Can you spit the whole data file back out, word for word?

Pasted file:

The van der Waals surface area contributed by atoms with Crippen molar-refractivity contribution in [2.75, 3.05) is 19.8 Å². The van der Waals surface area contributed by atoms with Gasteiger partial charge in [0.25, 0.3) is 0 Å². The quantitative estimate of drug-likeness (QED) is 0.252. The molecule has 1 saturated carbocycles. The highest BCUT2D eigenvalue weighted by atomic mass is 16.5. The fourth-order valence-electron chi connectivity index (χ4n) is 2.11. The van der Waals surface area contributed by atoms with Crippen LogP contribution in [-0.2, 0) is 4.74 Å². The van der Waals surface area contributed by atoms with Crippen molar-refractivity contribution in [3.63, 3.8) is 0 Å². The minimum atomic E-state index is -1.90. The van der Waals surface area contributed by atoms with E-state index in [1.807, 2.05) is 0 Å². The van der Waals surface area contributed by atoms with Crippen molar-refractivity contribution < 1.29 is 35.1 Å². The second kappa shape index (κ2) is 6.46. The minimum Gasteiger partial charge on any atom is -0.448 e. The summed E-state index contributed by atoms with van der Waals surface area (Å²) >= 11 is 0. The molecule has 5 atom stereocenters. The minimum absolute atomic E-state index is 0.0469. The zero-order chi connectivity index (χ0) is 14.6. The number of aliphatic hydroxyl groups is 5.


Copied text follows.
The van der Waals surface area contributed by atoms with Crippen molar-refractivity contribution in [2.75, 3.05) is 19.8 Å². The van der Waals surface area contributed by atoms with Gasteiger partial charge in [0.25, 0.3) is 0 Å². The quantitative estimate of drug-likeness (QED) is 0.252. The molecule has 1 saturated carbocycles. The highest BCUT2D eigenvalue weighted by atomic mass is 16.5. The fourth-order valence-electron chi connectivity index (χ4n) is 2.11. The van der Waals surface area contributed by atoms with Crippen LogP contribution in [-0.2, 0) is 4.74 Å². The van der Waals surface area contributed by atoms with Crippen molar-refractivity contribution in [3.63, 3.8) is 0 Å². The minimum atomic E-state index is -1.90. The van der Waals surface area contributed by atoms with E-state index in [1.807, 2.05) is 0 Å². The van der Waals surface area contributed by atoms with Crippen molar-refractivity contribution < 1.29 is 35.1 Å². The second kappa shape index (κ2) is 6.46. The minimum Gasteiger partial charge on any atom is -0.448 e. The summed E-state index contributed by atoms with van der Waals surface area (Å²) >= 11 is 0. The molecule has 5 atom stereocenters. The minimum absolute atomic E-state index is 0.0469. The zero-order chi connectivity index (χ0) is 14.6. The number of aliphatic hydroxyl groups is 5.